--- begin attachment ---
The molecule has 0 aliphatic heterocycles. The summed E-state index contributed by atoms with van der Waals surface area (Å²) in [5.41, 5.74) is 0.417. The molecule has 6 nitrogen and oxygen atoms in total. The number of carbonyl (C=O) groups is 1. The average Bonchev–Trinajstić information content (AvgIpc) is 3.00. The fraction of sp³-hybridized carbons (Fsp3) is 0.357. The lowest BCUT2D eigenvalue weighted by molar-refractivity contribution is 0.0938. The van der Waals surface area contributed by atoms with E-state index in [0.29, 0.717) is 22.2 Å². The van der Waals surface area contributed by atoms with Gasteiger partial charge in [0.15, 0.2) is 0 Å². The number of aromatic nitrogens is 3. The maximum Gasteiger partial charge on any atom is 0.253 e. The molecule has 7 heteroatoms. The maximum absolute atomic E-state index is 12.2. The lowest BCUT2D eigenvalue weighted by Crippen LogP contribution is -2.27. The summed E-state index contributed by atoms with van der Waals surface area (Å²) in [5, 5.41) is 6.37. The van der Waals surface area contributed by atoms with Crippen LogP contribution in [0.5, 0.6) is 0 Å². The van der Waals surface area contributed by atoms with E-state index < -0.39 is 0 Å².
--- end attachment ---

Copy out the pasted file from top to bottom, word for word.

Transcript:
The molecule has 0 aliphatic heterocycles. The summed E-state index contributed by atoms with van der Waals surface area (Å²) in [5.41, 5.74) is 0.417. The molecule has 6 nitrogen and oxygen atoms in total. The number of carbonyl (C=O) groups is 1. The average Bonchev–Trinajstić information content (AvgIpc) is 3.00. The fraction of sp³-hybridized carbons (Fsp3) is 0.357. The lowest BCUT2D eigenvalue weighted by molar-refractivity contribution is 0.0938. The van der Waals surface area contributed by atoms with E-state index in [0.29, 0.717) is 22.2 Å². The van der Waals surface area contributed by atoms with Gasteiger partial charge in [0.15, 0.2) is 0 Å². The number of aromatic nitrogens is 3. The maximum Gasteiger partial charge on any atom is 0.253 e. The molecule has 7 heteroatoms. The maximum absolute atomic E-state index is 12.2. The lowest BCUT2D eigenvalue weighted by Crippen LogP contribution is -2.27. The summed E-state index contributed by atoms with van der Waals surface area (Å²) in [5, 5.41) is 6.37. The van der Waals surface area contributed by atoms with Crippen LogP contribution in [0.5, 0.6) is 0 Å². The van der Waals surface area contributed by atoms with E-state index < -0.39 is 0 Å².